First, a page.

I liked this book for what is trying to achieve, and I admire and respect Nawaz's work and activism. But something rubbed me the wrong way while readiI liked this book for what is trying to achieve, and I admire and respect Nawaz's work and activism. But something rubbed me the wrong way while reading this dialogue. It seemed to me that a significant portion of the book is spent by Nawaz explaining himself to Harris to the point that he looks to be placating him. In my opinion Harris also has some explaining and placating to do; instead, he comes off as an immaculate representative of moral rectitude and rational standards, completely ignoring (and thus forgiving and/or erasing) the role of US foreign policy in the radicalization of Middle Eastern youth, both in Muslim majority countries and in the West. His ignorance of US foreign policy, if it indeed is ignorance, is heartbreaking. If it is not ignorance but deliberate concealment, it is heartbreaking just the same. His attitude cannot be explained by saying that he was playing the devil's advocate, sorry. At least Nawaz comes off as sincere, knowledgeable, cooperative, erudite, really eloquent and committed. Sam failed, I am sorry to say, reduced to the indignity of playing a priest receiving confession and intercalating admonishments. This is further proof that Sam needs to do an honest reassessment of his positions. You can only be so logical and rational before you start sounding cuckoo.
Incredibly detailed account of a Salem-like hysteria in Buttfuck, USA. Would have been more mesmerized if it had been all real. Instead, I'm left horrIncredibly detailed account of a Salem-like hysteria in Buttfuck, USA. Would have been more mesmerized if it had been all real. Instead, I'm left horrified by simple minded Americans in small towns. I have a fleeting sensation that maybe I'm exaggerating... then I remember that Donald Trump is crushing everybody in the polls and the sensation leaves me. Never underestimate the power of the Podunks....more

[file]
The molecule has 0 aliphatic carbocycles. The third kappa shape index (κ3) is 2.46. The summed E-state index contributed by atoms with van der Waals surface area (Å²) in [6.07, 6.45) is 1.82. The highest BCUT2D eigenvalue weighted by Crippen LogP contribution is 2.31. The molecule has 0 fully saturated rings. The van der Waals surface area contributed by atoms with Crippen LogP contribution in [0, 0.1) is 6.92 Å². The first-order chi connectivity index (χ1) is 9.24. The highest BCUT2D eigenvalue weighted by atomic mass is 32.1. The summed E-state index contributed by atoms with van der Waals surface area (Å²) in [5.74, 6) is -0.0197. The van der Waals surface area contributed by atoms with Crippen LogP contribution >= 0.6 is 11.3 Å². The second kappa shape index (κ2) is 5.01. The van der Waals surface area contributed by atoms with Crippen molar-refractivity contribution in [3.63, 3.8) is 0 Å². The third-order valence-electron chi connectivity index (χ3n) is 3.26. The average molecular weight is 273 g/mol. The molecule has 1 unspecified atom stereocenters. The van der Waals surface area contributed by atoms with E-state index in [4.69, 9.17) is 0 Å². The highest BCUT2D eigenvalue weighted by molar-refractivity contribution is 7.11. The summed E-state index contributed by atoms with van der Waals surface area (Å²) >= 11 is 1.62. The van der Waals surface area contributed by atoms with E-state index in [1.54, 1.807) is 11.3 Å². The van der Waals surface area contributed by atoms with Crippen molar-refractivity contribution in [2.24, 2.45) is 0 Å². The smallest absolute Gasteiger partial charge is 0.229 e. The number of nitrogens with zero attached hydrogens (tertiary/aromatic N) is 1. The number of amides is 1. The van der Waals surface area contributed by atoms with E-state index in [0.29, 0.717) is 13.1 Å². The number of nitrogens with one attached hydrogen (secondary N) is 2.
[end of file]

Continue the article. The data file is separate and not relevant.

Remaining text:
**spoiler alert** I liked this novel and Michel Faber is still one of my favorite authors. But this book feels like juvenilia. It could have been shor**spoiler alert** I liked this novel and Michel Faber is still one of my favorite authors. But this book feels like juvenilia. It could have been shorter, the payoffs did not correspond with the long-winded characterization of "father PePer" and the letters were not welcome breaks from the narration.
Of course I'm coming from Under the Skin, a wonderful sci-fi masterpiece: to the point, well-gauged, infused with a precise feeling of reality turned on its head. In comparison, this novel seems to depend too much on Peter and his Christian faith, to the point where the Oasans turn to meaningless backdrop props.
Bea loses her faith too quickly and too easily... just like Anakin becomes Vader almost gratuitously.